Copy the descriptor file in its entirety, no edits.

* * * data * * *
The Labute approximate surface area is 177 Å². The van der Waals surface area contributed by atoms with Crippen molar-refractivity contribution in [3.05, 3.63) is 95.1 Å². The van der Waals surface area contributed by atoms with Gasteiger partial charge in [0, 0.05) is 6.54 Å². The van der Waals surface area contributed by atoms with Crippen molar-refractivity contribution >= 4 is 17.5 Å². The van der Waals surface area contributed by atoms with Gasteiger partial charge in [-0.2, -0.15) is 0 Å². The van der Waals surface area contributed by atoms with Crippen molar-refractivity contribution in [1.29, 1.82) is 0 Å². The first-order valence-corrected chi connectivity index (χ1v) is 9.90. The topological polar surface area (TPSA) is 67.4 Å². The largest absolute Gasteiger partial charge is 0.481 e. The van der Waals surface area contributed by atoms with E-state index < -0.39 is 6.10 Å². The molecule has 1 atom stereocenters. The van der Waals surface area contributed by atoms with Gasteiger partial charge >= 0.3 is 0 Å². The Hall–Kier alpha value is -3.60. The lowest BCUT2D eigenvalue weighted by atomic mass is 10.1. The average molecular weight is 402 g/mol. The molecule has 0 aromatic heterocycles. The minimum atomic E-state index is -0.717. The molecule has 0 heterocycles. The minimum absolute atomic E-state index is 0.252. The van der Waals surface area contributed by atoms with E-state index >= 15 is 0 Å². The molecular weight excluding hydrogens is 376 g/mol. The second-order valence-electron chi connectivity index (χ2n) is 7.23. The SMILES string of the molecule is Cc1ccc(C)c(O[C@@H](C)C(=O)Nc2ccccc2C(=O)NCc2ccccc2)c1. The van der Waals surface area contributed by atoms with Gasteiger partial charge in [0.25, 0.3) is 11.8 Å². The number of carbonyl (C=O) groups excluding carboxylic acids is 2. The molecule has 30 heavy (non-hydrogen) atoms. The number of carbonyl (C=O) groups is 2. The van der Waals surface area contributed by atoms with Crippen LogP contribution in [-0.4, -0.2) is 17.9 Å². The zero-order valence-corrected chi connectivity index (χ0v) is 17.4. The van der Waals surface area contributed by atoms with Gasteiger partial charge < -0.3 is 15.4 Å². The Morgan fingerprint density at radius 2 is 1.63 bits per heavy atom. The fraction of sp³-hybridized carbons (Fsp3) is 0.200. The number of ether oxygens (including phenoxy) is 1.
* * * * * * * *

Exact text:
The Labute approximate surface area is 177 Å². The van der Waals surface area contributed by atoms with Crippen molar-refractivity contribution in [3.05, 3.63) is 95.1 Å². The van der Waals surface area contributed by atoms with Gasteiger partial charge in [0, 0.05) is 6.54 Å². The van der Waals surface area contributed by atoms with Crippen molar-refractivity contribution >= 4 is 17.5 Å². The van der Waals surface area contributed by atoms with Gasteiger partial charge in [-0.2, -0.15) is 0 Å². The van der Waals surface area contributed by atoms with Crippen molar-refractivity contribution in [1.29, 1.82) is 0 Å². The first-order valence-corrected chi connectivity index (χ1v) is 9.90. The topological polar surface area (TPSA) is 67.4 Å². The largest absolute Gasteiger partial charge is 0.481 e. The van der Waals surface area contributed by atoms with E-state index < -0.39 is 6.10 Å². The molecule has 1 atom stereocenters. The van der Waals surface area contributed by atoms with Gasteiger partial charge >= 0.3 is 0 Å². The Hall–Kier alpha value is -3.60. The lowest BCUT2D eigenvalue weighted by atomic mass is 10.1. The average molecular weight is 402 g/mol. The molecule has 0 aromatic heterocycles. The minimum atomic E-state index is -0.717. The molecule has 0 heterocycles. The minimum absolute atomic E-state index is 0.252. The van der Waals surface area contributed by atoms with E-state index >= 15 is 0 Å². The molecular weight excluding hydrogens is 376 g/mol. The second-order valence-electron chi connectivity index (χ2n) is 7.23. The SMILES string of the molecule is Cc1ccc(C)c(O[C@@H](C)C(=O)Nc2ccccc2C(=O)NCc2ccccc2)c1. The van der Waals surface area contributed by atoms with Gasteiger partial charge in [0.25, 0.3) is 11.8 Å². The number of carbonyl (C=O) groups excluding carboxylic acids is 2. The molecule has 30 heavy (non-hydrogen) atoms. The number of carbonyl (C=O) groups is 2. The van der Waals surface area contributed by atoms with Crippen LogP contribution in [-0.4, -0.2) is 17.9 Å². The zero-order valence-corrected chi connectivity index (χ0v) is 17.4. The van der Waals surface area contributed by atoms with Gasteiger partial charge < -0.3 is 15.4 Å². The Morgan fingerprint density at radius 2 is 1.63 bits per heavy atom. The fraction of sp³-hybridized carbons (Fsp3) is 0.200. The number of ether oxygens (including phenoxy) is 1.